Exposure to Perfluoroalkylated Substances (PFAS) in Relation to Fitness, Physical Activity, and Adipokine Levels in Childhood: The European Youth Heart Study
By Sidsel L. Domazet, Tina K. Jensen, Niels Wedderkopp, Flemming Nielsen, Lars B. Andersen, and Anders Grøntved
September 2, 2020
perfluoroalkylated substances (PFAS) are highly persistent chemicals that are able to alter the human metabolism – potentially via disruption of cell signaling pathways mediated by adipokines. Both adiponectin and leptin are influenced by and exert influence on energy storage and energy expenditure, wherefore associations between PFAS and adipokines may be mediated by fitness and fat mass.
the aim of this cross-sectional study was to investigate the association between childhood exposure to PFAS and adipokines (adiponectin and leptin), while considering associations between PFAS and children’s level of fitness, physical activity and fat mass to elucidate potential mediation by fitness, physical activity and fat mass.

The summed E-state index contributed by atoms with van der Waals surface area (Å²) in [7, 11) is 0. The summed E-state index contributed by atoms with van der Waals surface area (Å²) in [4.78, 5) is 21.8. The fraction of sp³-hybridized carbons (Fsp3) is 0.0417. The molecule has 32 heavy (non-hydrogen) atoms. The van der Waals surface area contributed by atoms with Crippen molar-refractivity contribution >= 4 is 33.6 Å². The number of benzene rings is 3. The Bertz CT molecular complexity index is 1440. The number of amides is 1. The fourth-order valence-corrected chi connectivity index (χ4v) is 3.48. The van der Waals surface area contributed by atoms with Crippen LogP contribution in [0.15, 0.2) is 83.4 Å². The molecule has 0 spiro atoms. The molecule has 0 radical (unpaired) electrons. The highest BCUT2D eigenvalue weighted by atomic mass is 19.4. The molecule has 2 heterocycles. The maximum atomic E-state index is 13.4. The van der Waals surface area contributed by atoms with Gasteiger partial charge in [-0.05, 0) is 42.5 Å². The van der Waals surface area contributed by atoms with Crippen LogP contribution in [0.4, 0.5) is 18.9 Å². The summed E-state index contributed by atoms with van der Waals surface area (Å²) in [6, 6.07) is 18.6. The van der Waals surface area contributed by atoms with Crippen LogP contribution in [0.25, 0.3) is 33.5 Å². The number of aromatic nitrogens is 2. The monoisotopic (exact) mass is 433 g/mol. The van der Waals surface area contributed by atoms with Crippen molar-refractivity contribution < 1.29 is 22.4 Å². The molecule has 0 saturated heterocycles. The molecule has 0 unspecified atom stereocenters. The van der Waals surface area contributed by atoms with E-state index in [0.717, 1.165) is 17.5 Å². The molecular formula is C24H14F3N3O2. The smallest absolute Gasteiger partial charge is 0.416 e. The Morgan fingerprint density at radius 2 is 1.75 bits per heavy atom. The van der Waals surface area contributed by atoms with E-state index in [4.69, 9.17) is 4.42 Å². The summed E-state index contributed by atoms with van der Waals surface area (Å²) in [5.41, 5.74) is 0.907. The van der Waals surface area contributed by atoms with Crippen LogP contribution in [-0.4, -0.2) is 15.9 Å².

9-year old children from Danish public schools were recruited in the European Youth Heart Study in 1997. For this study only children with valid measures on PFAS (PFOS, PFOA, PFNA, PFDA and PFHxS), adipokines (adiponectin and leptin), fitness, fat mass and co-variates (parity and maternal income) were included (N=242). Multiple linear regression models with and without conditioning and causal mediation analysis were applied.
this study found inverse associations between PFOA, PFDA and PFHxS and leptin. PFOA was positively associated with adiponectin, whereas PFHxS was inversely associated with adiponectin in boys. Latter association seemed to be mediated by fat mass. Associations with leptin showed indirect effects of fitness and fat mass but were unable to demonstrate significant mediation. Neither PFOS nor PFNA were associated with the outcome.
these results may indicate a favorable leptin profile with increasing PFAS, although the results could be driven by residual negative confounding from socio-economic factors and mediation by fitness and fat mass.